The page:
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FARMING

New map shows pesticide black spots in France

An organisation aiming to raise awareness of the health problems caused by the use of pesticides in France has released a map showing exactly where the black spots are.

New map shows pesticide black spots in France
French people protest against pesticides. Photo: AFP

The map released by Générations Futures was published on Thursday and is based on where the victims of pesticides are in France.

The aim was to make sure “everyone understands the gravity of the situation” in France.

Numerous studies have linked pesticides to various health problems ranging from cancers to birth defects and hormonal imbalances.

The issue is regularly in the news in France, Europe's top user of pesticides with 80,000 tonnes being sprayed on crops each year.

The map below shows the areas where people have been affected. It was based on the testimonies of hundreds of people who say they have been adversely impacted by pesticides being used near their homes.

The anonymous testimonies included accounts of headaches, fatigue, and coughs, all ailments attributed to the use of pesticides nearby.

The organisation claims scores more are lining up to alert them so there may be many more points to add to the map.

It reveals that much of France is affected by the phenomenon, perhaps hardly surprising given how much of the countryside is dedicated to farming.

CLICK HERE for a more interactive version

Swathes of the centre of France, where agriculture is less important and the populations are lower, appear to have been largely spared. 

The map suggests those living near cereal farms and the country's wine growing areas were at greatest risk, given the reliance on pesticides. 

Victims talked of how farmers in the fields would wear protective masks when spraying their crops with pesticides while on their other side of the fence children would play in their gardens with no protection whatsoever.

“We remained locked in our homes during the spraying hours,” said one woman from southwestern France.

Others spoke of how farmers and local authorities refused to listen to their concerns.

“The aim is to show the reality of the impact on professionals and local populations so the government takes the matter seriously,” said spokeswoman for Générations Futures François Veillerette.

She stressed that exposure to pesticides is particularly dangerous for young women and children.

A study earlier this year by the same organisation revealed how up to 30 different pesticides were found in homes near farms that grew vineyards, orchards or cereals.

Another previous study found similar traces of pesticides in the hair of school children in agricultural areas.

“Everything must be done so that they are not exposed to these products. [Pregnant women and children] are the people that must be protected as a priority, it is a public health issue.”

The organisation claims that the health costs of pesticides around Europe represent around €120 billion.

France's efforts to cut pesticide use have hardly been laudable. Last year the government delayed a plan to lave the use of pesticides by seven years, basically because it wasn't working.

“France had set a voluntary target of halving pesticide use in the decade to 2018 but it has in fact risen,” Reuters reported at the time.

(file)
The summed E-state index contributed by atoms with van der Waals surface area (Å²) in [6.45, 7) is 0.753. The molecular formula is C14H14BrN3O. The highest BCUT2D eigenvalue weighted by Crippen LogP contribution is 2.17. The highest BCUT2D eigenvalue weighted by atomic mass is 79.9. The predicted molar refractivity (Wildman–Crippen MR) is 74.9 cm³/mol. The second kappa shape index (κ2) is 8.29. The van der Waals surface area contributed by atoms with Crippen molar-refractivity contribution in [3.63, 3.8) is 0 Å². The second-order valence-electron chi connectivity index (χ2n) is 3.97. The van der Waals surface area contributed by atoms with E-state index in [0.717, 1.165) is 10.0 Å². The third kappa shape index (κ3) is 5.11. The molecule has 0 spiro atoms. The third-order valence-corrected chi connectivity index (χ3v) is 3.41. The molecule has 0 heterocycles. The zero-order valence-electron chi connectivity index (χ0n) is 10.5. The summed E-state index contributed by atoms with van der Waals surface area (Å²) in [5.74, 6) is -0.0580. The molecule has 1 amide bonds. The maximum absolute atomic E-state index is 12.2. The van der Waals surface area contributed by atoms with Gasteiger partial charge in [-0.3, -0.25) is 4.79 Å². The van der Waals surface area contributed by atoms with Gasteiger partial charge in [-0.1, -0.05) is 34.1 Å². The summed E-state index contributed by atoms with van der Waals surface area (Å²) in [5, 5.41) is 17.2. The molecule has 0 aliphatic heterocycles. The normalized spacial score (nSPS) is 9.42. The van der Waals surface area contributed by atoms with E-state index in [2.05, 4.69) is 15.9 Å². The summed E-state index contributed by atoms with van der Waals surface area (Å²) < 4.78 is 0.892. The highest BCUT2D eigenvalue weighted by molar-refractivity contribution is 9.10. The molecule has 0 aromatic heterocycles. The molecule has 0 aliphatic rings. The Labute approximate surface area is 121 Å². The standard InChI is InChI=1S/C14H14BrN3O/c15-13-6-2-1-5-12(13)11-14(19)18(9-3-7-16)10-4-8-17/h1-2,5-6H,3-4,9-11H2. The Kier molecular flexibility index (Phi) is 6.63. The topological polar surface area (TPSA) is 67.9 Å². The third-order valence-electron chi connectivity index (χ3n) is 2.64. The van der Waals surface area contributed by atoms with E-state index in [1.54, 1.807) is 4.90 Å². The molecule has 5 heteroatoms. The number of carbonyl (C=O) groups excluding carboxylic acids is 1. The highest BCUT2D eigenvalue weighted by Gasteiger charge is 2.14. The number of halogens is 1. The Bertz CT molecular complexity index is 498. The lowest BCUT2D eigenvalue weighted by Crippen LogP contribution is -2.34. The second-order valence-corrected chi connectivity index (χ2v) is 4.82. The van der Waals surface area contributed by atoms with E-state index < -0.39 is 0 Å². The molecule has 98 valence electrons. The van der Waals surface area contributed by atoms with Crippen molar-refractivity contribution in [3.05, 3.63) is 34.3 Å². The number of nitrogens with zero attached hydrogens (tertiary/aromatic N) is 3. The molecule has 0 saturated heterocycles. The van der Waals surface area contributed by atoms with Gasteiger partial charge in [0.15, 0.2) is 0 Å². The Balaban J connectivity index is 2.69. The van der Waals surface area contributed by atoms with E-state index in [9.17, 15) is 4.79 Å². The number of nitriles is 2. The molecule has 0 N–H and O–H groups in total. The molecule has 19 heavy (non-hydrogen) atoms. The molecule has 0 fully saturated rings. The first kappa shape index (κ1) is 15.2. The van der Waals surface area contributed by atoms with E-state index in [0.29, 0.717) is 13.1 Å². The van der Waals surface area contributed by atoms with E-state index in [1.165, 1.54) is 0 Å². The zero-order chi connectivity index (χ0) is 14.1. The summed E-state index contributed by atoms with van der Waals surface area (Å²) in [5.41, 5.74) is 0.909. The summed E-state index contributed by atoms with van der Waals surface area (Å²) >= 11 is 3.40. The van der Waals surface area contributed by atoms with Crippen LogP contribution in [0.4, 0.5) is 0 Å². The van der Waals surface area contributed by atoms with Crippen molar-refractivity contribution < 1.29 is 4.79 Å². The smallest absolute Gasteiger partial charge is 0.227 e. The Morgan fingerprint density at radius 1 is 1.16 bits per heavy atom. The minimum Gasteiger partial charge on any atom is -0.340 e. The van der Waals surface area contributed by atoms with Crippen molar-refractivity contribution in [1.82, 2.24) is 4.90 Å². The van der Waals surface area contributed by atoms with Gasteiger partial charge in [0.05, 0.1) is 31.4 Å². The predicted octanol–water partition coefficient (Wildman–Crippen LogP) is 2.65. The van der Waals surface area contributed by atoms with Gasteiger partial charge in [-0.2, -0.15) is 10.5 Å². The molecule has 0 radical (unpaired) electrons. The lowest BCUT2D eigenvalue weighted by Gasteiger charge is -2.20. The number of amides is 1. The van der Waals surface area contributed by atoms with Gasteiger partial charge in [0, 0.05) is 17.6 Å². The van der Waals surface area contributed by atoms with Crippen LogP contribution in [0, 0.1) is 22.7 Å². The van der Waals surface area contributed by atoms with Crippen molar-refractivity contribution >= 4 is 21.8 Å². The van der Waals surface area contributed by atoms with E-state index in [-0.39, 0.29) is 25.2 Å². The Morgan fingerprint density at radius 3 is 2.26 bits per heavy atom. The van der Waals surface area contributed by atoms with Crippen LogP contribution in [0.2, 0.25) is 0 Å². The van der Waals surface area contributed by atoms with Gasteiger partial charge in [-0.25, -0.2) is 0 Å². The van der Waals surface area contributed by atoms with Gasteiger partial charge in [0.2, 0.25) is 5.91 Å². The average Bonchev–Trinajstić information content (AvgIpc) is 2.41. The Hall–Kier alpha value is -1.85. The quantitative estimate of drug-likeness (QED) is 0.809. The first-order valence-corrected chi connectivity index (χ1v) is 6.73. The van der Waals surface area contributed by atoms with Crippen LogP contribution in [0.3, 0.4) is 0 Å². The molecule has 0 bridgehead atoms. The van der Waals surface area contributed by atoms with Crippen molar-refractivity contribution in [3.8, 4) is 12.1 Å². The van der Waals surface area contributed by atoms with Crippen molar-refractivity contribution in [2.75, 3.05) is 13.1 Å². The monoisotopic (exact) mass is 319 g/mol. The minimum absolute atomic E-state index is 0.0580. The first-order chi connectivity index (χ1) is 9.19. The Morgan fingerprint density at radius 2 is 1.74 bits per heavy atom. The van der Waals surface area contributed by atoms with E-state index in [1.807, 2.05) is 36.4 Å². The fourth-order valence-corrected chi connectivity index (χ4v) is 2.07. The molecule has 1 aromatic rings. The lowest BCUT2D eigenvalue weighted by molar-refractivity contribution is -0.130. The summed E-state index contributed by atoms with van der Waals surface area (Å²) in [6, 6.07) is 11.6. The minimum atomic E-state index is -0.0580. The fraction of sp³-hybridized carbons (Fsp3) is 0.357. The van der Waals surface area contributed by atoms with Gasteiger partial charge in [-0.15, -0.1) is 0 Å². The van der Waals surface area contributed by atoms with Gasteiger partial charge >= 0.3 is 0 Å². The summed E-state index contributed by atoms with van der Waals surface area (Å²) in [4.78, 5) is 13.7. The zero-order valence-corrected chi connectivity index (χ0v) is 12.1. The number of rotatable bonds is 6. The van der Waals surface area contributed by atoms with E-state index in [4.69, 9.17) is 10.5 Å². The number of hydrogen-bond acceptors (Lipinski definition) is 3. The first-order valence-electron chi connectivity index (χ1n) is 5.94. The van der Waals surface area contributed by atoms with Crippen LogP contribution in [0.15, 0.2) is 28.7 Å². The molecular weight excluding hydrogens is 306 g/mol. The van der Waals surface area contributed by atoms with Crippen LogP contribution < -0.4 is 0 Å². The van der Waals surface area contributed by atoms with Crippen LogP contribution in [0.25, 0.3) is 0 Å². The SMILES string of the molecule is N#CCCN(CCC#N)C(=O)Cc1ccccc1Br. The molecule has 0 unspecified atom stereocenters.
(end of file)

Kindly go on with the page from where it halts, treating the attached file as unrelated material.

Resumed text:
The government planned to introduce binding targets to oblige farms to reduce pesticide use, but farmers objected saying their crops would be exposed to disease and insects.

 

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FARMING

French hunter kills bear that bit him

A 70-year-old hunter killed a bear in southwest France Saturday after it attacked and seriously wounded him, local officials said.

A brown bear is pictured in the semi-wildlife animal park of Les Angles, southwestern France.
Brown bears had nearly disappeared in France until the country began a reintroduction programme, importing them from Slovenia. AFP PHOTO / RAYMOND ROIG

The female bear, who was travelling with her cubs, bit him as he was hunting in the Seix region of Ariege, a source close to the case said.

Rescued by the local gendarmerie, he was transported to the intensive care unit of a hospital in Toulouse with a wound to his leg at the level of his femoral artery, officials at the prefecture in Ariege said.

One source close to the case said he was in a serious condition.

The hunter told local officials he had been out with a group of other hunters on the trail of a boar, when the female bear, who was travelling with her cubs, attacked him.

After being wounded, the hunter shot the bear twice, killing it.

The local gendarme unit was called out to rescue him at around 3:30 pm (1430 GMT). They discovered the body of the bear a few metres from where they had found the hunter.

An investigation has been opened into the incident, the prefecture in Ariege said.

One local official told AFP on Saturday: “This is really what we feared.”

“Today, you can really see that cohabitation is complicated,” said Christine Tequi, president of the Ariege department council.

The brown bear had nearly disappeared in this part of the world when France began a programme of reintroducing them, importing them from Slovenia.

Today, there are around sixty of them in the Pyrenees range, leading to increasing tensions with local farmers, because of the threat they pose to their livestock.

In 2020, three bears were illegally killed in the Pyrenees: two of them in Spain and one in France. The French government has committed to replacing any bear killed by a man.

READ ALSO: The decades-old battle between French farmers and conservationists over bears
READ ALSO: What are the most dangerous animals in France?

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